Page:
Android phone users beware of ‘system update’ malware that can steal your photos, messages and more

Malicious system update application (Image: Zimperium zLabs)

Malicious system update application (Image: Zimperium zLabs)

The security company notes that during installation (from a third-party store), the malware communicates with the operator’s Firebase server – used to control the smartphone remotely. The collected data is then organized in several folders inside the private storage of the spyware.

According to researchers at mobile security company Zimperium zLabs, Android smartphones face threats from new malware masquerading as a critical system update. The new “ advanced ” malware is capable of stealing personal data such as text messages, images, contacts and more. It is even able to take full control of the Android smartphone, notes the research firm. In a blog post, Zimperium explains that hackers can execute Remote Access Trojans and perform a wide range of malicious actions once the bug takes control of the system. The bug comes with an Android app called “System Update” which must be installed outside of Google Play.

Speaking further on the development, Zimperium CEO Shridhar Mittal told TechCrunch that the malware was likely part of a targeted attack. “It’s by far the most sophisticated we’ve seen. I think a lot of time and effort has gone into creating this app. We believe there are other apps like this and we’re doing our best to find them as quickly as possible, ”he added.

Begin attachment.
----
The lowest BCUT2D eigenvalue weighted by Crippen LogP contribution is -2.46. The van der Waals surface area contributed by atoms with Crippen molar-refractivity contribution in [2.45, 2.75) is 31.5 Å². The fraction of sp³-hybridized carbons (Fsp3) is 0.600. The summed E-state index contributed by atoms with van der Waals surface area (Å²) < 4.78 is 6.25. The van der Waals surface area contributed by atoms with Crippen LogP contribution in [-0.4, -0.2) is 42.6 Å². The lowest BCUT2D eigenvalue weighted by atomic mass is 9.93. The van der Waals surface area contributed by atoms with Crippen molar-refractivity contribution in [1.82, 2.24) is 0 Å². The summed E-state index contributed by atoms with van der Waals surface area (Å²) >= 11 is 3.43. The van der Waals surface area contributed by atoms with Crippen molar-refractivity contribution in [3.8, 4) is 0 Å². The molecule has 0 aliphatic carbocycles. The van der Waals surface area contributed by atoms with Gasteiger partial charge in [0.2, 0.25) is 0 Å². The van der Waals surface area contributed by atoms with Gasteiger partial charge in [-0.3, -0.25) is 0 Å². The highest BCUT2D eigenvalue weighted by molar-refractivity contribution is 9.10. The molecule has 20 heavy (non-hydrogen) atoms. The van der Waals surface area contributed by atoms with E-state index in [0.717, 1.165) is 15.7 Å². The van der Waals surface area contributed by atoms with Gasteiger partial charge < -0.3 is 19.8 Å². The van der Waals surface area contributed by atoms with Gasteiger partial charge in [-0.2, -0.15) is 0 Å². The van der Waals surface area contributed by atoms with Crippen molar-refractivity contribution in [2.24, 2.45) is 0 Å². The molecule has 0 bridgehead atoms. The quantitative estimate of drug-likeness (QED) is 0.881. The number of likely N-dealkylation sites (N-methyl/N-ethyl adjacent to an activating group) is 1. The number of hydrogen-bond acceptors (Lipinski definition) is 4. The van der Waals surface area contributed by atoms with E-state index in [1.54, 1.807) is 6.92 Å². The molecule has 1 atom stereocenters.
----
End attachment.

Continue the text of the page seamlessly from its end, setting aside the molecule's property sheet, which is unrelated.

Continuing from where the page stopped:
The security firm notes that during installation (from a third-party store), the malware communicates with the operator’s Firebase server – used to control the smartphone remotely. The collected data is then organized in several folders inside the private storage of the spyware. The “system update” can even create a malicious notification that may appear to be a legitimate software update alert. “Besides the different types of personal data stolen from the victim, the spyware wants more private data like victim’s bookmarks and search history from popular browsers like Google Chrome, Mozilla Firefox and Samsung’s internet browser », Underlines the blog post.

One of the easiest ways to avoid such malicious apps is not to download files outside of Google Play Store. Mittal also confirmed to the post that the malicious “System Update” application had never appeared on Google Play. On the other hand, Google has yet to resolve the issue publicly.

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